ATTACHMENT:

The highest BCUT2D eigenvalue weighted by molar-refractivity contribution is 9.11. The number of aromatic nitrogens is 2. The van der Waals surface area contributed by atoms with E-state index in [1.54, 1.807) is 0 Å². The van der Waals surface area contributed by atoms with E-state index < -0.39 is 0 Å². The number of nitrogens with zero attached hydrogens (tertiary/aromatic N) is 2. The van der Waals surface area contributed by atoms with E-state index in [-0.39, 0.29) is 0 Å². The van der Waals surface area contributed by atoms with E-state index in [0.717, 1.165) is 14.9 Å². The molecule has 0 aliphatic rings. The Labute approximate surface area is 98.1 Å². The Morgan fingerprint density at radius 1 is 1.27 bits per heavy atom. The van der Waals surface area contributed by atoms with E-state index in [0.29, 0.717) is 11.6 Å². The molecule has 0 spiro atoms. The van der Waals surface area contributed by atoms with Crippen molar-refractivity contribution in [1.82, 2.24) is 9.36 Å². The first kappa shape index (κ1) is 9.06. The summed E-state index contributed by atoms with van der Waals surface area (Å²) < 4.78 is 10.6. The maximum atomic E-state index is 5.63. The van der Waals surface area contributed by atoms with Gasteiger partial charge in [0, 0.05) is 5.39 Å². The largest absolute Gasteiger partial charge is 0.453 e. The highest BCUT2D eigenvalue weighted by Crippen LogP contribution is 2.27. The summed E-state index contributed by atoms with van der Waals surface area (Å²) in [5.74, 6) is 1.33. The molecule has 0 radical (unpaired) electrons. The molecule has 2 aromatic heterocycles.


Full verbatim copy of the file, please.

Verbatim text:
The highest BCUT2D eigenvalue weighted by molar-refractivity contribution is 9.11. The number of aromatic nitrogens is 2. The van der Waals surface area contributed by atoms with E-state index in [1.54, 1.807) is 0 Å². The van der Waals surface area contributed by atoms with E-state index < -0.39 is 0 Å². The number of nitrogens with zero attached hydrogens (tertiary/aromatic N) is 2. The van der Waals surface area contributed by atoms with E-state index in [-0.39, 0.29) is 0 Å². The van der Waals surface area contributed by atoms with E-state index in [0.717, 1.165) is 14.9 Å². The molecule has 0 aliphatic rings. The Labute approximate surface area is 98.1 Å². The Morgan fingerprint density at radius 1 is 1.27 bits per heavy atom. The van der Waals surface area contributed by atoms with E-state index in [0.29, 0.717) is 11.6 Å². The molecule has 0 spiro atoms. The van der Waals surface area contributed by atoms with Crippen molar-refractivity contribution in [1.82, 2.24) is 9.36 Å². The first kappa shape index (κ1) is 9.06. The summed E-state index contributed by atoms with van der Waals surface area (Å²) < 4.78 is 10.6. The maximum atomic E-state index is 5.63. The van der Waals surface area contributed by atoms with Gasteiger partial charge in [0, 0.05) is 5.39 Å². The largest absolute Gasteiger partial charge is 0.453 e. The highest BCUT2D eigenvalue weighted by Crippen LogP contribution is 2.27. The summed E-state index contributed by atoms with van der Waals surface area (Å²) in [5.74, 6) is 1.33. The molecule has 0 radical (unpaired) electrons. The molecule has 2 aromatic heterocycles.